Posts for category: Skin Care
Everyone gets wrinkles as they grow older. As well as aging, wrinkles can also be caused or exacerbated by smoking, dehydration, sun damage, and some medications. Most often, wrinkles tend to appear on the part of the body that get the most sun exposure, such as the face, neck, backs of the hands, and tops of the forearms. There are several lifestyle changes you can make to reduce wrinkles. There are also cosmetic procedures available to reduce these signs of aging, such as those provided by the team of dermatologists at Atlanta Center for Dermatological Disease in Sandy Springs, Roswell, Alpharetta, and Cumming GA.
Protect from Sun Damage
Over 90 percent of the visible changes in the skin are caused by sun damage. If you are spending time outdoors, the best way to protect your skin is with sunscreen. When you are choosing a sunscreen, there are some important factors that you should take into consideration, such as:
- SPF (Sunburn Protection Factor): Every sunscreen has a rating that indicates how well it protects your skin. If you’re spending time in the sun for two or more hours, your best choice is a sunscreen with an SPF of 30 or higher.
- Broad-spectrum: A broad-spectrum sunscreen is the best choice because it will protect you against UVA and UVB rays from the sun.
- Water resistance: Although no sunscreen is completely water-resistant, some are effective for up to 80 minutes.
Drinking enough water is vital for helping your liver and kidneys flush toxins from your body and keeping it young and fresh. Ideally, you should drink 6-8 glasses of water each day. Avoid substituting your glasses of water with sugar and additive-laden carbonated beverages. This is an important step for patients in Sandy Springs trying to avoid wrinkles.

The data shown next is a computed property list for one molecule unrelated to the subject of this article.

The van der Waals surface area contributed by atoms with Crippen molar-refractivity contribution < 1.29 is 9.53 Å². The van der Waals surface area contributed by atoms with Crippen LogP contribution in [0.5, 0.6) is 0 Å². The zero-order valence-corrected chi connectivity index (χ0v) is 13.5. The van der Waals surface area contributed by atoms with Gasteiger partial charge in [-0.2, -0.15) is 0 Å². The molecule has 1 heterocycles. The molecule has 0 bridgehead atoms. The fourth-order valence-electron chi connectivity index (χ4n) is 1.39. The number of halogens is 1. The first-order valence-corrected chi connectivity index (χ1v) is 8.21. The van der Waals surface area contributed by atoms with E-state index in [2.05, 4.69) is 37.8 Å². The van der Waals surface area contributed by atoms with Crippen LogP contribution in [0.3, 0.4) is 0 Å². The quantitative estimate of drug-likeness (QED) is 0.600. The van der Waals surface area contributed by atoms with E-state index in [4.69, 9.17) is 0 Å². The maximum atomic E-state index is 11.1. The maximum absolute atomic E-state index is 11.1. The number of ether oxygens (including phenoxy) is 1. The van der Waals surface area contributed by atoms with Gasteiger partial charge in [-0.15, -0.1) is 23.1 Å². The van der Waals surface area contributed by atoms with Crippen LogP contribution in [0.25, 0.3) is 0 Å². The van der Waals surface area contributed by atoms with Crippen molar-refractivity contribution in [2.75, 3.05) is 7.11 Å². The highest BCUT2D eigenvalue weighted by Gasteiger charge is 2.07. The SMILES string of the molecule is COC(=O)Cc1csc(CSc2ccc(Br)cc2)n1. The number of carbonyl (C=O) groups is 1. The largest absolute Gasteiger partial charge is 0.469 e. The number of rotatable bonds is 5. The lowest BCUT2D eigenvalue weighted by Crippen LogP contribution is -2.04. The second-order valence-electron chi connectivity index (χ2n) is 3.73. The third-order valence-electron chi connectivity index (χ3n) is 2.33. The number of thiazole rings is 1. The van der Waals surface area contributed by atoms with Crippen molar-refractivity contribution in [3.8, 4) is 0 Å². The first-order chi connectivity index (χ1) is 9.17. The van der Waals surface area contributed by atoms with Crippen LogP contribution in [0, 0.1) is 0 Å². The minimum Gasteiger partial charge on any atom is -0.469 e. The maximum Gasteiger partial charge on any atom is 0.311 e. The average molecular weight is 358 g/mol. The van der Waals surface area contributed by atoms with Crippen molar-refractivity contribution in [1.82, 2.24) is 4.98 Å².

Take a Vitamin Supplement
Vitamins are important for the skin to keep it looking healthy and young, particularly vitamins A, C, and E. Even when your diet is balanced and rich in vitamins from vegetables and fruit, only a percentage of these vitamins are delivered to the skin. To combat this, you may wish to supplement your skincare with lotions that are rich in certain vitamins. Vitamin A is essential for reducing the signs of age such as discolorations and wrinkles. Vitamin C helps prevent wrinkling and sagging and protects from free radicals. Vitamin B-3 increases hydration and vitamin E protects the skin from the sun’s damaging UVA rays.
Cosmetic Procedures to Reduce Wrinkles for Sandy Springs Patients
At Atlanta Center for Dermatological Disease, the following wrinkle-reducing procedures are available:
- Facial fillers such as Juvederm and Sculptra
- Chemical Peels
If you’re ready to reduce your wrinkles and other signs of aging, call the Atlanta Center for Dermatological Disease's Sandy Spring office at (404) 252-4333, the Alpharetta office at (770) 664-5225, the Roswell office at (770) 751-1133, or the Cumming office at (770) 844-1902.
Here’s how to tell the difference between dandruff and dry scalp:
- Dandruff will produce large, oily flakes that are often yellow or white in appearance while the dry scalp is more likely to produce a lot of dry little flakes.
- Dandruff may cause a red, scaly scalp while someone with dry scalp is more likely to experience dry skin on other parts of their body
- The only symptom that both dandruff and dry scalp have in common is an itchy scalp
Other tips to prevent dandruff include:
- Wash your hair every day to reduce excess oil on the scalp
- Use a shampoo that contains coal tar, pyrithione zinc, salicylic acid, selenium sulfide or tea tree oil (a natural alternative)
- Stay away from any har products that contain alcohols or bleach, as well as oily hair products that will only cause more oil to buildup on the scalp
- Find ways to effectively manage stress, which can trigger or exacerbate dandruff
- Get a small amount of sun exposure every day (just a couple of minutes), which could help get your symptoms under control (talk to your dermatologist before doing so, as excess sun exposure can be harmful)
- Eat a healthy diet that is rich in vitamin B, zinc, and healthy fats
Treating Acne Scars